Why Christians Should Support the Safety Net
How can we as a society best care for vulnerable children and families? And is this a task delegated to government, the Church, or other civil society institutions?
In this current political moment, the social safety net – the vast network of government-run programs designed to ensure that families’ basic needs are met – sits at the intersection of these questions. The Trump administration’s proposed federal budget would make dramatic cuts to many of the programs and services that currently serve millions of low-income Americans. The proposed budget cuts have again highlighted the increasingly polarized and contentious nature of the safety net debate, and for Christians in particular, this ought to be troublesome.
Through my work at the Center for Public Justice, a Christian, non-partisan public policy and civic education organization, I frequently encounter Christian millennials committed to serving the vulnerable in their communities. However, for many, their care for the poor is limited to tangible acts of mercy through their church or parachurch ministries. They have not thought about their civic responsibility to their neighbors, nor have they considered what, if any, role government has in addressing the systemic issues that contribute to intractable poverty.
“If the Church would just do the Church’s job, then we wouldn’t need government’s involvement” is a common refrain from some Evangelicals attentive to the needs of the poor but skeptical of government’s role. While often well-intentioned, this is an inadequate response. And as a result, the right is characterized as heartless and self-interested, while the left is accused of wasting taxpayer funds on something government shouldn’t be involved with in the first place.
When the government is cast as either the whole problem or the whole solution, we lose sight of what’s most important: the hurting and vulnerable. We lose the ability to see that more often than not, efforts on both the right and left are guided by a similar norm: that our society should respond to the needs of vulnerable citizens and promote opportunity and flourishing for all Americans. For Christians, this view is rooted in the belief that every person is created in the image of God and possesses inherent worth that we should honor.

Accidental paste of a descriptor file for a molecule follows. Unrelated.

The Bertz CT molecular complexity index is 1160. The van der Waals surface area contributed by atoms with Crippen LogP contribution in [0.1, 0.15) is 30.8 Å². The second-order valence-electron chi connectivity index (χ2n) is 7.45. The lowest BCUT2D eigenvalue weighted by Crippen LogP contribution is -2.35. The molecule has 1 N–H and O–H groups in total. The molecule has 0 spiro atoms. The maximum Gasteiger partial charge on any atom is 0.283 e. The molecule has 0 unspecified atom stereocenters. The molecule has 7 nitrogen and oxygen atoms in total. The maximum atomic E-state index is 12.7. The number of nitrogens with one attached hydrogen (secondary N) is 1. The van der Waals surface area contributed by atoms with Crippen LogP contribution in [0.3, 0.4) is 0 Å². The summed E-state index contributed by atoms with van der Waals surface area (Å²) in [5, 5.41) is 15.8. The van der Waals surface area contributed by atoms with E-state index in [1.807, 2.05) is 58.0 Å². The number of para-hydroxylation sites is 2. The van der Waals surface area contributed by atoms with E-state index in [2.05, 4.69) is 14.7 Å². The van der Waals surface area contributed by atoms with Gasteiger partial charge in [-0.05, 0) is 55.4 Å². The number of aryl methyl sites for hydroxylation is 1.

A public justice framework – one that considers both the role of government and of civil society institutions – suggests that a wide variety of mediating structures, including government, have unique sets of responsibilities in response to the poor. Therefore, a perspective that the Church, or more broadly civil society, has a critical role to play in addressing poverty is not incompatible, but necessary, with one that affirms government’s involvement. There is indeed a way to love our neighbors through politics.
The social safety net is the most visible governmental response to the poor. While not perfect, government programs like Supplemental Nutrition Assistance Program (SNAP), Temporary Assistance for Needy Families (TANF), and Special Supplemental Nutrition Program for Women, Infants, and Children (WIC), have lifted millions of Americans out of poverty. The federal government’s depth of resources, constancy, and capacity allow it to respond to the needs of the poor in ways that civil society on its own simply cannot. For example, WIC, which has generally received bipartisan support for decades, serves over seven million pregnant and postpartum women, infants, and children through age five. The proposed budget would cut WIC funding by $200 million and significantly reduce the number of families able to receive this support. Even the best intentioned faith community cannot coordinate and deliver services on a scale comparable to that of programs like WIC. Rural communities know perhaps more than others that resources are often scarce where need is highest, which makes the government’s consistency a vital component of an effective social safety net.
This is not to discredit the role of the Church and other civil society institutions. They provide essential resources that government cannot, including social capital, moral and spiritual formation, and personal support and connections. For that reason, the contributions made by robust civil society institutions are vital to the formation of holistic responses to poverty in our communities. It is institutions rooted in place – local schools, places of worship, service-oriented nonprofits – that know the unique needs of their community best and government should make room for them to thrive.
But on its own, this is not enough to adequately address the immense need in our country. Instead a “both-and” approach is needed—one that recognizes that both government and civil society make distinct and necessary contributions. A strong social safety net should be championed by service-minded Christians as one important avenue through which to love our neighbors. While there is room to reexamine and strengthen programs within the social safety net, we must agree that it ought to exist in the first place.
Katie Thompson is the Program Director and Editor of Shared Justice, an online publication for young adults published by the Center for Public Justice. She is a co-author of Unleashing Opportunity: Why Escaping Poverty Requires a Shared Vision of Justice.